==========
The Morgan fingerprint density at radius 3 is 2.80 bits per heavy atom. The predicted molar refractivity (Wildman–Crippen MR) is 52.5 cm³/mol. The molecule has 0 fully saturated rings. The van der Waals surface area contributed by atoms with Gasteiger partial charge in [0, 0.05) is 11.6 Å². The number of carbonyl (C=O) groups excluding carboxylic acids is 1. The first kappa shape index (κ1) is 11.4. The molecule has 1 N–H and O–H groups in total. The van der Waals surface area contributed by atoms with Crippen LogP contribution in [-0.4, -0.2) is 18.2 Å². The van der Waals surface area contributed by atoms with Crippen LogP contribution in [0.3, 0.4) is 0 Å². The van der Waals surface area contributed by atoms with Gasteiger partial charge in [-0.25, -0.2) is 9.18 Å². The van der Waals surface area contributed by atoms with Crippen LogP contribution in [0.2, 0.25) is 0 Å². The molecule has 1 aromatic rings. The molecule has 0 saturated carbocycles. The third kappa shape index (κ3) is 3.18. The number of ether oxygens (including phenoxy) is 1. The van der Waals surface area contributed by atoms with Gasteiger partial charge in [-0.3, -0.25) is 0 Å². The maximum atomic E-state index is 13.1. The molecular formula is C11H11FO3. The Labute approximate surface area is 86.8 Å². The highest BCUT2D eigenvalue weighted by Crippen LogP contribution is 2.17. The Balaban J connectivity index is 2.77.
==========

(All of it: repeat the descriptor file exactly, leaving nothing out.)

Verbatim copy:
The Morgan fingerprint density at radius 3 is 2.80 bits per heavy atom. The predicted molar refractivity (Wildman–Crippen MR) is 52.5 cm³/mol. The molecule has 0 fully saturated rings. The van der Waals surface area contributed by atoms with Gasteiger partial charge in [0, 0.05) is 11.6 Å². The number of carbonyl (C=O) groups excluding carboxylic acids is 1. The first kappa shape index (κ1) is 11.4. The molecule has 1 N–H and O–H groups in total. The van der Waals surface area contributed by atoms with Crippen LogP contribution in [-0.4, -0.2) is 18.2 Å². The van der Waals surface area contributed by atoms with Crippen LogP contribution in [0.3, 0.4) is 0 Å². The van der Waals surface area contributed by atoms with Gasteiger partial charge in [-0.25, -0.2) is 9.18 Å². The van der Waals surface area contributed by atoms with Crippen LogP contribution in [0.2, 0.25) is 0 Å². The molecule has 1 aromatic rings. The molecule has 0 saturated carbocycles. The third kappa shape index (κ3) is 3.18. The number of ether oxygens (including phenoxy) is 1. The van der Waals surface area contributed by atoms with Gasteiger partial charge in [-0.3, -0.25) is 0 Å². The maximum atomic E-state index is 13.1. The molecular formula is C11H11FO3. The Labute approximate surface area is 86.8 Å². The highest BCUT2D eigenvalue weighted by Crippen LogP contribution is 2.17. The Balaban J connectivity index is 2.77.